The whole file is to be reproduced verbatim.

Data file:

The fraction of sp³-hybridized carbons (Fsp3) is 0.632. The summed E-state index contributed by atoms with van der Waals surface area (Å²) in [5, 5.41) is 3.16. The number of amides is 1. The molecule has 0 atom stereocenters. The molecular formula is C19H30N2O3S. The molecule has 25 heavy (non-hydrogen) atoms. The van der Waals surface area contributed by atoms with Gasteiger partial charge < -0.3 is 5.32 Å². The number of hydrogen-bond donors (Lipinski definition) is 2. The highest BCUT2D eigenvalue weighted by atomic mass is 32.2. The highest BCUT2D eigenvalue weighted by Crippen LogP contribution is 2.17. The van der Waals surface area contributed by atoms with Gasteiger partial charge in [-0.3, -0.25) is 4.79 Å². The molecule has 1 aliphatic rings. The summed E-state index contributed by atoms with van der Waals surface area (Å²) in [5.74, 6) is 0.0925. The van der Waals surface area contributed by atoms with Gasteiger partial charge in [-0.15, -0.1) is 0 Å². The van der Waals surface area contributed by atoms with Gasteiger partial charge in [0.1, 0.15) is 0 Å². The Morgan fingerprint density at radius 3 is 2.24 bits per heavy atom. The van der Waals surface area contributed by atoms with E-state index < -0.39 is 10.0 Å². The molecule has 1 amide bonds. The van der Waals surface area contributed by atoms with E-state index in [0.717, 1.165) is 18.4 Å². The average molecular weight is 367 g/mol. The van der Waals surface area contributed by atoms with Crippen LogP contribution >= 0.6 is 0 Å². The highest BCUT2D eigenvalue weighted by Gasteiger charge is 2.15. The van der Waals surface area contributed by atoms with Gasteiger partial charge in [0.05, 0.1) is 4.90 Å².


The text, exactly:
The fraction of sp³-hybridized carbons (Fsp3) is 0.632. The summed E-state index contributed by atoms with van der Waals surface area (Å²) in [5, 5.41) is 3.16. The number of amides is 1. The molecule has 0 atom stereocenters. The molecular formula is C19H30N2O3S. The molecule has 25 heavy (non-hydrogen) atoms. The van der Waals surface area contributed by atoms with Gasteiger partial charge < -0.3 is 5.32 Å². The number of hydrogen-bond donors (Lipinski definition) is 2. The highest BCUT2D eigenvalue weighted by atomic mass is 32.2. The highest BCUT2D eigenvalue weighted by Crippen LogP contribution is 2.17. The van der Waals surface area contributed by atoms with Gasteiger partial charge in [-0.3, -0.25) is 4.79 Å². The molecule has 1 aliphatic rings. The summed E-state index contributed by atoms with van der Waals surface area (Å²) in [5.74, 6) is 0.0925. The van der Waals surface area contributed by atoms with Gasteiger partial charge in [-0.15, -0.1) is 0 Å². The van der Waals surface area contributed by atoms with Gasteiger partial charge in [0.1, 0.15) is 0 Å². The Morgan fingerprint density at radius 3 is 2.24 bits per heavy atom. The van der Waals surface area contributed by atoms with E-state index < -0.39 is 10.0 Å². The molecule has 1 amide bonds. The van der Waals surface area contributed by atoms with E-state index in [0.717, 1.165) is 18.4 Å². The average molecular weight is 367 g/mol. The van der Waals surface area contributed by atoms with Crippen LogP contribution >= 0.6 is 0 Å². The highest BCUT2D eigenvalue weighted by Gasteiger charge is 2.15. The van der Waals surface area contributed by atoms with Gasteiger partial charge in [0.05, 0.1) is 4.90 Å².